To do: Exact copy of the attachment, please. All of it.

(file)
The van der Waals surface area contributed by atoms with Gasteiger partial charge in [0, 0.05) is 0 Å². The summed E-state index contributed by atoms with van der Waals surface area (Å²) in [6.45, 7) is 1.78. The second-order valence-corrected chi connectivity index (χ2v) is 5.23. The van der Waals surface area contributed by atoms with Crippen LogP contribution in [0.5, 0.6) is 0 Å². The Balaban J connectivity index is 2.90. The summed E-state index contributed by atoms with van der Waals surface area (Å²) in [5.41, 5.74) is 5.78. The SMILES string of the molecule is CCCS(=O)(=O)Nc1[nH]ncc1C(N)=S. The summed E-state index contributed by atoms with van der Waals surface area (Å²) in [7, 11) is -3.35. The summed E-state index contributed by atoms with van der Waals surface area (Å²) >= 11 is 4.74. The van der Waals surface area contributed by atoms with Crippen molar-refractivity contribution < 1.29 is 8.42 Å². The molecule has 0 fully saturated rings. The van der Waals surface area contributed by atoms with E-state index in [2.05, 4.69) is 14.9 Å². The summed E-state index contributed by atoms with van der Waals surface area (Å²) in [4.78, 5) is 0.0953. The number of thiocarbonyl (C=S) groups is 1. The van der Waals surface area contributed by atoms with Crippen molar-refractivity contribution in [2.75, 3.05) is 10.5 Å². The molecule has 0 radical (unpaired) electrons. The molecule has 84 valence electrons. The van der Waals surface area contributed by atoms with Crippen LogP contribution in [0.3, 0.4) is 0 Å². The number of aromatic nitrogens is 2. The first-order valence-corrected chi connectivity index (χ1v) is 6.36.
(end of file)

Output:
The van der Waals surface area contributed by atoms with Gasteiger partial charge in [0, 0.05) is 0 Å². The summed E-state index contributed by atoms with van der Waals surface area (Å²) in [6.45, 7) is 1.78. The second-order valence-corrected chi connectivity index (χ2v) is 5.23. The van der Waals surface area contributed by atoms with Crippen LogP contribution in [0.5, 0.6) is 0 Å². The Balaban J connectivity index is 2.90. The summed E-state index contributed by atoms with van der Waals surface area (Å²) in [5.41, 5.74) is 5.78. The SMILES string of the molecule is CCCS(=O)(=O)Nc1[nH]ncc1C(N)=S. The summed E-state index contributed by atoms with van der Waals surface area (Å²) in [7, 11) is -3.35. The summed E-state index contributed by atoms with van der Waals surface area (Å²) >= 11 is 4.74. The van der Waals surface area contributed by atoms with Crippen molar-refractivity contribution < 1.29 is 8.42 Å². The molecule has 0 fully saturated rings. The van der Waals surface area contributed by atoms with E-state index in [2.05, 4.69) is 14.9 Å². The summed E-state index contributed by atoms with van der Waals surface area (Å²) in [4.78, 5) is 0.0953. The number of thiocarbonyl (C=S) groups is 1. The van der Waals surface area contributed by atoms with Crippen molar-refractivity contribution in [2.75, 3.05) is 10.5 Å². The molecule has 0 radical (unpaired) electrons. The molecule has 84 valence electrons. The van der Waals surface area contributed by atoms with Crippen LogP contribution in [0.3, 0.4) is 0 Å². The number of aromatic nitrogens is 2. The first-order valence-corrected chi connectivity index (χ1v) is 6.36.